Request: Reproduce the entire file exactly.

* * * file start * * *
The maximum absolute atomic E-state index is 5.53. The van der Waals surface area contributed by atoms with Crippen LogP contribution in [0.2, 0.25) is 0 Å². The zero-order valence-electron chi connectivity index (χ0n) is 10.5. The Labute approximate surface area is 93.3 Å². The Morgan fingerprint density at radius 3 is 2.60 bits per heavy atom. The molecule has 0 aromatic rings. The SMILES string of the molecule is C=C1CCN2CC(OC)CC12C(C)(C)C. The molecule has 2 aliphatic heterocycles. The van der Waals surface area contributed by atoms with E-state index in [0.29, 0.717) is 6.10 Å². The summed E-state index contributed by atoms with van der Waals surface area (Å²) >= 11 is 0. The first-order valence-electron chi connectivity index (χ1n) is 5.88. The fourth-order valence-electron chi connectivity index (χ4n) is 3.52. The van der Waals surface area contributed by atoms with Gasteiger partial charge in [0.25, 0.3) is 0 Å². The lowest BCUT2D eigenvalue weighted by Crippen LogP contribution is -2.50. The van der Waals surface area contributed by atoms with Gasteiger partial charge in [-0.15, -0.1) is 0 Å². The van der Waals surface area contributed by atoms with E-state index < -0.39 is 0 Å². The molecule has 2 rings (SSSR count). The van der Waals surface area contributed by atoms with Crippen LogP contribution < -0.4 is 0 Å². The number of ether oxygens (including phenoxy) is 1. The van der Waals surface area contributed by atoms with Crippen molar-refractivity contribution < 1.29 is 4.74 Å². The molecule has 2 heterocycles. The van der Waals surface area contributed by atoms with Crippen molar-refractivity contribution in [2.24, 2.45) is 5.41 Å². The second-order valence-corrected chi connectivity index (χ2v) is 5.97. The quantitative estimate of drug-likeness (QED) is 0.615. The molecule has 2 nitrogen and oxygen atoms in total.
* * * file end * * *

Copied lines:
The maximum absolute atomic E-state index is 5.53. The van der Waals surface area contributed by atoms with Crippen LogP contribution in [0.2, 0.25) is 0 Å². The zero-order valence-electron chi connectivity index (χ0n) is 10.5. The Labute approximate surface area is 93.3 Å². The Morgan fingerprint density at radius 3 is 2.60 bits per heavy atom. The molecule has 0 aromatic rings. The SMILES string of the molecule is C=C1CCN2CC(OC)CC12C(C)(C)C. The molecule has 2 aliphatic heterocycles. The van der Waals surface area contributed by atoms with E-state index in [0.29, 0.717) is 6.10 Å². The summed E-state index contributed by atoms with van der Waals surface area (Å²) >= 11 is 0. The first-order valence-electron chi connectivity index (χ1n) is 5.88. The fourth-order valence-electron chi connectivity index (χ4n) is 3.52. The van der Waals surface area contributed by atoms with Gasteiger partial charge in [0.25, 0.3) is 0 Å². The lowest BCUT2D eigenvalue weighted by Crippen LogP contribution is -2.50. The van der Waals surface area contributed by atoms with Gasteiger partial charge in [-0.15, -0.1) is 0 Å². The van der Waals surface area contributed by atoms with E-state index < -0.39 is 0 Å². The molecule has 2 rings (SSSR count). The van der Waals surface area contributed by atoms with Crippen LogP contribution < -0.4 is 0 Å². The number of ether oxygens (including phenoxy) is 1. The van der Waals surface area contributed by atoms with Crippen molar-refractivity contribution < 1.29 is 4.74 Å². The molecule has 2 heterocycles. The van der Waals surface area contributed by atoms with Crippen molar-refractivity contribution in [2.24, 2.45) is 5.41 Å². The second-order valence-corrected chi connectivity index (χ2v) is 5.97. The quantitative estimate of drug-likeness (QED) is 0.615. The molecule has 2 nitrogen and oxygen atoms in total.